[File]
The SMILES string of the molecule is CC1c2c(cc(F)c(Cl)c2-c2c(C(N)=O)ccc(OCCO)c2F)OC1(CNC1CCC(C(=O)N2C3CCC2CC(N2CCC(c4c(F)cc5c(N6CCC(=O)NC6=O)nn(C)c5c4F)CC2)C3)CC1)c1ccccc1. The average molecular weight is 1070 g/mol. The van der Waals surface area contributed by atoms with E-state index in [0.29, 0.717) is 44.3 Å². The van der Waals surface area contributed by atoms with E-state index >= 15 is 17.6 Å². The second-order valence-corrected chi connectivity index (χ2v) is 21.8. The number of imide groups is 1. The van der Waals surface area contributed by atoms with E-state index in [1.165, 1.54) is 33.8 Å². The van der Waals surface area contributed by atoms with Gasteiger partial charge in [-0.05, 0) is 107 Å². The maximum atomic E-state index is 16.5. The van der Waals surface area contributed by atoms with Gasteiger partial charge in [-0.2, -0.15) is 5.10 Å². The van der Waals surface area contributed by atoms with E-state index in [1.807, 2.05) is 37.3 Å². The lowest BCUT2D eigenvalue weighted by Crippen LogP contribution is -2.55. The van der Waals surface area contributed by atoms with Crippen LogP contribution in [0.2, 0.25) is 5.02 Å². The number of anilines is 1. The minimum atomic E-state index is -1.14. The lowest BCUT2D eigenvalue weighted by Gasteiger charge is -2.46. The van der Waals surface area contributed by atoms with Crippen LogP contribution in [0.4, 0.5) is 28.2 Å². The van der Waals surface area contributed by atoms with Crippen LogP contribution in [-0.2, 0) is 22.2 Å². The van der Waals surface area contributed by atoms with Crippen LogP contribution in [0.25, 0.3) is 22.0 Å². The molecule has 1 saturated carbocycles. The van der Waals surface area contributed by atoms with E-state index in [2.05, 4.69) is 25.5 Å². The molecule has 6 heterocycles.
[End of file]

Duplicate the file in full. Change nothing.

The SMILES string of the molecule is CC1c2c(cc(F)c(Cl)c2-c2c(C(N)=O)ccc(OCCO)c2F)OC1(CNC1CCC(C(=O)N2C3CCC2CC(N2CCC(c4c(F)cc5c(N6CCC(=O)NC6=O)nn(C)c5c4F)CC2)C3)CC1)c1ccccc1. The average molecular weight is 1070 g/mol. The van der Waals surface area contributed by atoms with E-state index in [0.29, 0.717) is 44.3 Å². The van der Waals surface area contributed by atoms with E-state index >= 15 is 17.6 Å². The second-order valence-corrected chi connectivity index (χ2v) is 21.8. The number of imide groups is 1. The van der Waals surface area contributed by atoms with E-state index in [1.165, 1.54) is 33.8 Å². The van der Waals surface area contributed by atoms with Gasteiger partial charge in [-0.05, 0) is 107 Å². The maximum atomic E-state index is 16.5. The van der Waals surface area contributed by atoms with Gasteiger partial charge in [-0.2, -0.15) is 5.10 Å². The van der Waals surface area contributed by atoms with E-state index in [1.807, 2.05) is 37.3 Å². The lowest BCUT2D eigenvalue weighted by Crippen LogP contribution is -2.55. The van der Waals surface area contributed by atoms with Crippen LogP contribution in [0.2, 0.25) is 5.02 Å². The number of anilines is 1. The minimum atomic E-state index is -1.14. The lowest BCUT2D eigenvalue weighted by Gasteiger charge is -2.46. The van der Waals surface area contributed by atoms with Crippen LogP contribution in [0.4, 0.5) is 28.2 Å². The van der Waals surface area contributed by atoms with Crippen LogP contribution in [-0.2, 0) is 22.2 Å². The van der Waals surface area contributed by atoms with Crippen LogP contribution in [0.25, 0.3) is 22.0 Å². The molecule has 1 saturated carbocycles. The van der Waals surface area contributed by atoms with E-state index in [2.05, 4.69) is 25.5 Å². The molecule has 6 heterocycles.